A tortuous battle to wind up the defunct Graziers Investment Company (GIC) has finally ended with $21 million headed to its Australian woolgrower shareholders.
But about 5400 of the company's 36,617 shareholders won't be getting cheques in the mail because they failed to update their contact details on the company share registry.
The joint liquidator, Ahmed Bise, from Grant Thornton, said the value of the GIC shares was about $10.04 each.
Shareholders voted overwhelmingly on October 11, 2017, to wind up the company which had its origins in the sacking by growers of the Australian Wool Research and Promotion Organisation (AWRAP) board at a meeting in Goulburn in 1998.
GIC was established in 2000 under the name Australian Wool Services (AWS) and compromised two subsidiaries - The Woolmark Company and Australian Wool Innovation.
It inherited $57 million of capital from AWRAP and around $53m of liabilities from previous administrations stretching back to the 1930s.
The debt liability later ballooned to $100m due to overseas pension fund issues from the days of the International Wool Secretariat (IWS) which was created in 1937 by the Australian, South African and NZ Wool Boards.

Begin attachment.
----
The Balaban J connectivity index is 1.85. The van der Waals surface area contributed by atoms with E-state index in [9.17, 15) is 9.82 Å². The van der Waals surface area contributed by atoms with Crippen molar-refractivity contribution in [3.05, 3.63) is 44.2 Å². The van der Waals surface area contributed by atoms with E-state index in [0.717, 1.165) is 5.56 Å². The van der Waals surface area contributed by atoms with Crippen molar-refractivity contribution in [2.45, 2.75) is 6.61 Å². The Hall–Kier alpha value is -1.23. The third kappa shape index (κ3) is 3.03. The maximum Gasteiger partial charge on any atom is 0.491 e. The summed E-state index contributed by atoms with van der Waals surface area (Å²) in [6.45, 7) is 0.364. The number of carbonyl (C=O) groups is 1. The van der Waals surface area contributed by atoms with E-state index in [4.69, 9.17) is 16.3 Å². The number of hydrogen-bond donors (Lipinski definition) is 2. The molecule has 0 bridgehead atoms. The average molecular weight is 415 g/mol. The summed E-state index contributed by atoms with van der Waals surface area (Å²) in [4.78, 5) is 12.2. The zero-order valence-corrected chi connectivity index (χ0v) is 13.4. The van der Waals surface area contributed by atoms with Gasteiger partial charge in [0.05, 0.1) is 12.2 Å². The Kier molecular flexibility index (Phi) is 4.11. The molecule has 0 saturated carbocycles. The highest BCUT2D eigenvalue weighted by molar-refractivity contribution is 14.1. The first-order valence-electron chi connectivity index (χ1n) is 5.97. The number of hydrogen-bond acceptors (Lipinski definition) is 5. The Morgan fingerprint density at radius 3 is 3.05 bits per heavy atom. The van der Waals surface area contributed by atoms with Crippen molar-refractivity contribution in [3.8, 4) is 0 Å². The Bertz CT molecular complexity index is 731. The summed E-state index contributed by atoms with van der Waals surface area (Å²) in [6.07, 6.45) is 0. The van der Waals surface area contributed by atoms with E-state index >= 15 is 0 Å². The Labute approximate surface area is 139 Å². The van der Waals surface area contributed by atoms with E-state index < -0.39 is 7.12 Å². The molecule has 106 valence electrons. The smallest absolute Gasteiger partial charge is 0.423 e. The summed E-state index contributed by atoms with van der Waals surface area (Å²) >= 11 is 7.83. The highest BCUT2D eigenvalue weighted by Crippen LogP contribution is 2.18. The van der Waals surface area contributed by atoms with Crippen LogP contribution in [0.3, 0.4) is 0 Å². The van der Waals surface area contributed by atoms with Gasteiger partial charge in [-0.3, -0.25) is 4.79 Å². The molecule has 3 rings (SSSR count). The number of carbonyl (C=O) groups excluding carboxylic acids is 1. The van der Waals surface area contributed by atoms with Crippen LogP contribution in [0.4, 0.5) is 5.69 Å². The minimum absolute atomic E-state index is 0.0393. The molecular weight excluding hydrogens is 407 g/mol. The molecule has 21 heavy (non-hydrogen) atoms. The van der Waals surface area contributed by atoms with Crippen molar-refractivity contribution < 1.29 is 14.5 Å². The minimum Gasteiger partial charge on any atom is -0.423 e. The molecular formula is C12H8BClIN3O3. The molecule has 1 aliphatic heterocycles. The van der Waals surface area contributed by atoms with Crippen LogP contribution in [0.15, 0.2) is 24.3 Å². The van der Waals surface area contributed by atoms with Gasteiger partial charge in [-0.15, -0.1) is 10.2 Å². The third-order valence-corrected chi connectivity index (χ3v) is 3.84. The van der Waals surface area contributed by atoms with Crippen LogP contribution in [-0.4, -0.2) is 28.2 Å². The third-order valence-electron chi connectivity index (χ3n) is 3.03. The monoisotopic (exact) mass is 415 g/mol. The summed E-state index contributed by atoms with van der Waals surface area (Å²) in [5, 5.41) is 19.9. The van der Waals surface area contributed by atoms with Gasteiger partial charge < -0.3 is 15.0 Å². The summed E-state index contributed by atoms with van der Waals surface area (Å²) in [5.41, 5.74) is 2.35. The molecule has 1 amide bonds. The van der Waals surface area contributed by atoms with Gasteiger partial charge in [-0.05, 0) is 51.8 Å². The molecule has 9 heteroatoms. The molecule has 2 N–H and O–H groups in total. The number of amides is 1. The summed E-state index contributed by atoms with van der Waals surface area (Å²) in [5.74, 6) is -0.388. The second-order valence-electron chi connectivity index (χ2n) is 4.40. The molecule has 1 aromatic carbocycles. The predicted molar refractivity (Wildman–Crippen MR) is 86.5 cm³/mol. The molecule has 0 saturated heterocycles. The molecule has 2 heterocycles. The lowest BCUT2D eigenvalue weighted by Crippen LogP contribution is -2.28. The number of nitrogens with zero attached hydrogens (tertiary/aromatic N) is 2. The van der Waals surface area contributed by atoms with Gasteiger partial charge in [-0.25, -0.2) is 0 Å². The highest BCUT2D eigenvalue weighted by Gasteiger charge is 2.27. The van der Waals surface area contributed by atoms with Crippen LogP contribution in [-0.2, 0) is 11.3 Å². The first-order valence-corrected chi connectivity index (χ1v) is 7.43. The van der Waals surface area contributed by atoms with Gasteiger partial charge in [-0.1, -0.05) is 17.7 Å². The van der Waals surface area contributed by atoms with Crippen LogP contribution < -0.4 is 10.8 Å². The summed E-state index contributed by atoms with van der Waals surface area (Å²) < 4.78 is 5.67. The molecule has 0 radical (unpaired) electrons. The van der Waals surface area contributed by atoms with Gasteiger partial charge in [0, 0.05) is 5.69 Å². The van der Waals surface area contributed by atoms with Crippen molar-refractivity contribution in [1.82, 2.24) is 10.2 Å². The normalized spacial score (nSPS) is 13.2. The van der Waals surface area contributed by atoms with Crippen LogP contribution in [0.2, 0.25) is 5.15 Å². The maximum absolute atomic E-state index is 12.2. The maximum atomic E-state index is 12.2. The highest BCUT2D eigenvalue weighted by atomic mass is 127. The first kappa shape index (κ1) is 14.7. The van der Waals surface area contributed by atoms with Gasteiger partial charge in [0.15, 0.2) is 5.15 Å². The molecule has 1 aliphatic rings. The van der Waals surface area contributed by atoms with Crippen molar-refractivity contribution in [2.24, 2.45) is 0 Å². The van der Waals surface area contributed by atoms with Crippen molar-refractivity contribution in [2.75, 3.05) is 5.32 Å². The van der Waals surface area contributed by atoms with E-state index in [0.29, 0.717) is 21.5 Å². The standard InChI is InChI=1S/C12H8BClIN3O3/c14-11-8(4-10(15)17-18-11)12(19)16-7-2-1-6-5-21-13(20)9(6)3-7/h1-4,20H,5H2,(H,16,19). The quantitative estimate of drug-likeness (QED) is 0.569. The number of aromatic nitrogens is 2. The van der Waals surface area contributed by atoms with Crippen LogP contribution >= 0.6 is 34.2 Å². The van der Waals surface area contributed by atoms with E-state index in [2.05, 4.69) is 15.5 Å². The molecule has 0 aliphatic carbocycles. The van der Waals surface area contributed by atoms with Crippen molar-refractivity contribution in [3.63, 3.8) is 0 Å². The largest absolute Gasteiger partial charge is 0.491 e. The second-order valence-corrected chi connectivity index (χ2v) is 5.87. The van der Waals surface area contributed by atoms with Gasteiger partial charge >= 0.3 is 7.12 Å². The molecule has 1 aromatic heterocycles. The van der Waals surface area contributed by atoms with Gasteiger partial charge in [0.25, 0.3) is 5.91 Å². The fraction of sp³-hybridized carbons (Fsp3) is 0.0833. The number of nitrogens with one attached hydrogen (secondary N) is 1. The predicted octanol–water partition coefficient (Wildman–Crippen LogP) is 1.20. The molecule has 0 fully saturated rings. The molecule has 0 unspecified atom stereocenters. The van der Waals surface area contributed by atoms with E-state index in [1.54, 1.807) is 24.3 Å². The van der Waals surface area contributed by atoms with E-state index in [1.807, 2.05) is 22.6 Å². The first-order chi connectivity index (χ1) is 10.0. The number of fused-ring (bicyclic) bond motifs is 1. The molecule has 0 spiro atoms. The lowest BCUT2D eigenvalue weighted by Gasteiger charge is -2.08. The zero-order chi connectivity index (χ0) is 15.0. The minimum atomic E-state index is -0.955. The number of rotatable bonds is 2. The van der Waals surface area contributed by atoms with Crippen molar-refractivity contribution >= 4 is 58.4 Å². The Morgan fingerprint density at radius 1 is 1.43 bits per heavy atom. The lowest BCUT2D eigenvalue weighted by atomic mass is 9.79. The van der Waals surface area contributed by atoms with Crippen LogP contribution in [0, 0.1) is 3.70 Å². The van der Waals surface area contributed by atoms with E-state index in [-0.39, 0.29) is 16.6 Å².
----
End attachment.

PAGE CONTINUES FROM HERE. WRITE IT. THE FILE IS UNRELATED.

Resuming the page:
AWI split from GIC in 2002 and bought Woolmark in 2007.
In 2007 GIC started operating as a small secretariat while continuing to resolve 36 inherited legacy problems stretching back to the start of the IWS.
These issues included the messy sale of a former IWS property in Mumbai, India, which had been purchased in 1972.
Major shareholders in GIC include Twynam Pastoral Co, John Swire and Sons, Lynoch, NM Rural Enterprises, Emanuel Exports, AJ and PA McBride and F S Falkiner and Sons, according to GIC's 2016 annual report.
The story $21m jackpot for growers as defunct company finally wound up first appeared on Farm Online.